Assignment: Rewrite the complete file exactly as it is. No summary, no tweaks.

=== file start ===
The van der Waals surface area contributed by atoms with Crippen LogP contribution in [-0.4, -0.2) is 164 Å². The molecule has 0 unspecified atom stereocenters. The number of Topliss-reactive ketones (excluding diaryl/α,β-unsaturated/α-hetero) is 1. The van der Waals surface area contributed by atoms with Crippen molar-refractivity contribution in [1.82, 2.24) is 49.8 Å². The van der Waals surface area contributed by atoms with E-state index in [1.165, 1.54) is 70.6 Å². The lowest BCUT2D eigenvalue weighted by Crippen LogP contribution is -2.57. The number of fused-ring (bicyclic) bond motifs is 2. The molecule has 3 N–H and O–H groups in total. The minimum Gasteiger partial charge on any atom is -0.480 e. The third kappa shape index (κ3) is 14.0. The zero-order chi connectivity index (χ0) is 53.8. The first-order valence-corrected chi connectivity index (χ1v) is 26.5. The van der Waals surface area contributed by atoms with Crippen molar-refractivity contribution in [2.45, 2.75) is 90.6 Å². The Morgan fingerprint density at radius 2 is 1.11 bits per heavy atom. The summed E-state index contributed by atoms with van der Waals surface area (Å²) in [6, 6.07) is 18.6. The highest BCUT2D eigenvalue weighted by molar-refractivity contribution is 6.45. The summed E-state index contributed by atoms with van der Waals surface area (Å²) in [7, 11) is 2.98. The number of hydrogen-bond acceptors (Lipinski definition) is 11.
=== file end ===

The van der Waals surface area contributed by atoms with Crippen LogP contribution in [-0.4, -0.2) is 164 Å². The molecule has 0 unspecified atom stereocenters. The number of Topliss-reactive ketones (excluding diaryl/α,β-unsaturated/α-hetero) is 1. The van der Waals surface area contributed by atoms with Crippen molar-refractivity contribution in [1.82, 2.24) is 49.8 Å². The van der Waals surface area contributed by atoms with E-state index in [1.165, 1.54) is 70.6 Å². The lowest BCUT2D eigenvalue weighted by Crippen LogP contribution is -2.57. The number of fused-ring (bicyclic) bond motifs is 2. The molecule has 3 N–H and O–H groups in total. The minimum Gasteiger partial charge on any atom is -0.480 e. The third kappa shape index (κ3) is 14.0. The zero-order chi connectivity index (χ0) is 53.8. The first-order valence-corrected chi connectivity index (χ1v) is 26.5. The van der Waals surface area contributed by atoms with Crippen molar-refractivity contribution in [2.45, 2.75) is 90.6 Å². The Morgan fingerprint density at radius 2 is 1.11 bits per heavy atom. The summed E-state index contributed by atoms with van der Waals surface area (Å²) in [6, 6.07) is 18.6. The highest BCUT2D eigenvalue weighted by molar-refractivity contribution is 6.45. The summed E-state index contributed by atoms with van der Waals surface area (Å²) in [7, 11) is 2.98. The number of hydrogen-bond acceptors (Lipinski definition) is 11.